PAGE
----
I am still at a complete loss as to why the name Henry Ford is celebrated and not vilified in American culture.
Indeed, and this bugs me too. I think there are two fairly simple reasons. First, his assembly line (which he did not invent) is a major event in our national technology fetish. We love technology and put its innovators up on a pedestal. Ford occupies the highest pinnacle of that and his personal behavior and loathsome actions haven't dented that much. Second, people still like Ford vehicles today and given how closely attached so many Americans are to their auto brand of choice (something I've always found strange), there's a lot of general good feeling toward the man by the public.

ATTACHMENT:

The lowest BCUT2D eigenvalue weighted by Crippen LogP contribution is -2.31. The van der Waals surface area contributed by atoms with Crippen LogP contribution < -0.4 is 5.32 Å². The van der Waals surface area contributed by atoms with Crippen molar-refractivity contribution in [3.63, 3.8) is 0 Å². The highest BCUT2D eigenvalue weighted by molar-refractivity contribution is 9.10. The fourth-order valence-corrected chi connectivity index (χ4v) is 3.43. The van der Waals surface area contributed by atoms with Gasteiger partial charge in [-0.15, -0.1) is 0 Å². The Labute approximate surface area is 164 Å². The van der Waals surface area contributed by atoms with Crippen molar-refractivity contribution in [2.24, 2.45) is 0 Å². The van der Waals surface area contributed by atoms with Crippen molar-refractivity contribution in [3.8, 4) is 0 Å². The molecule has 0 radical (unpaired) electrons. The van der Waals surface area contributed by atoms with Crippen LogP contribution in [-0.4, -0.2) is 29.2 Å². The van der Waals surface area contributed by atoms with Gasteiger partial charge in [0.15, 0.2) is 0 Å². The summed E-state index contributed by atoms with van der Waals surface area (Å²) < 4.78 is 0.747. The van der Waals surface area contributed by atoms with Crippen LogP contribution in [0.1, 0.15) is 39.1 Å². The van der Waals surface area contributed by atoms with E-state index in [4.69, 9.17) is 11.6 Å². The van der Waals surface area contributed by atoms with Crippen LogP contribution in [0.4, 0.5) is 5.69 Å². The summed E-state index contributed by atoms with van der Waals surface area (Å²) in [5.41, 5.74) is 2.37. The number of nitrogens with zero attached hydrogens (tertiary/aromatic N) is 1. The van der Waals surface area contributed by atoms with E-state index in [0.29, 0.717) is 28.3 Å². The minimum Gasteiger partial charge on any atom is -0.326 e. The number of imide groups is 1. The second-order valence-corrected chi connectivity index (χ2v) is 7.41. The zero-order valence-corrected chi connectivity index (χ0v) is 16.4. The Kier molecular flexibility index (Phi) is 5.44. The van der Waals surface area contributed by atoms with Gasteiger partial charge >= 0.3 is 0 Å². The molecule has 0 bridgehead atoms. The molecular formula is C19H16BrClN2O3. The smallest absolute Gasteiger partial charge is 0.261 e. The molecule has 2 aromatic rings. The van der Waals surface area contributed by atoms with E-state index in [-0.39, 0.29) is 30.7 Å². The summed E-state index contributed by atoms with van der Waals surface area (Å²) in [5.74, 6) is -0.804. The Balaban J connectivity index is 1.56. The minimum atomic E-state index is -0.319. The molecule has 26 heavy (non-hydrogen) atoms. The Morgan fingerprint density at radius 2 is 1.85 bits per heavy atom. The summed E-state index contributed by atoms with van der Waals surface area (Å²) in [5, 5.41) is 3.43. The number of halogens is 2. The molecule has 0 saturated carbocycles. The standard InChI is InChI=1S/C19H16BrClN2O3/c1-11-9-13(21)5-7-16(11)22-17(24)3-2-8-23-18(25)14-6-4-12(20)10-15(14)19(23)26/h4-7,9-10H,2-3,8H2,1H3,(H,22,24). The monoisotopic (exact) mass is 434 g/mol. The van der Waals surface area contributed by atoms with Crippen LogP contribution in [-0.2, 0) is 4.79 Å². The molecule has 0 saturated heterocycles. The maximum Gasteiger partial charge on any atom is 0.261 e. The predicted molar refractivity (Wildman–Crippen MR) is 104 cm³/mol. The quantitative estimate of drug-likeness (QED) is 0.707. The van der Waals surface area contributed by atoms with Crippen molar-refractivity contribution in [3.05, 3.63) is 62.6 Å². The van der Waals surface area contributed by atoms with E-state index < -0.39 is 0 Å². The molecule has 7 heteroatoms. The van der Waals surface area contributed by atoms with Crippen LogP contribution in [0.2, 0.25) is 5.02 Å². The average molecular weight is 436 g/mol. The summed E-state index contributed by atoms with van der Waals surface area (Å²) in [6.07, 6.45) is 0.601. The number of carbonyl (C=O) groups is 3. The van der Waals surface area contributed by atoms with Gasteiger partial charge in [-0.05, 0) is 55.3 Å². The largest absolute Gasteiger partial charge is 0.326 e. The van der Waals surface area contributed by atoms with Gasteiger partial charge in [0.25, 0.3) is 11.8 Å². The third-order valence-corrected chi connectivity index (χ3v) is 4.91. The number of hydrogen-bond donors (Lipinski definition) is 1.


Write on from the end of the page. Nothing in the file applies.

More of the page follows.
But he was a pretty horrible person. He's most famous for being the nation's most important anti-Semite and he was awarded (and he accepted) an Iron Cross by Hitler. But he also led the anti-union charge in America. He was a big proponent of 100% Americanism during World War I and hired cartoonists to draw anti-radical and anti-union cartoons for movie theatres during the war. He ordered brutal attacks upon UAW organizers late in his life. And he treated his workers like children, sending out spies and social workers to check on them and make sure they were living up to his moral standards.
Basically, there's very little that's good about Henry Ford. Despite this, he's a national icon.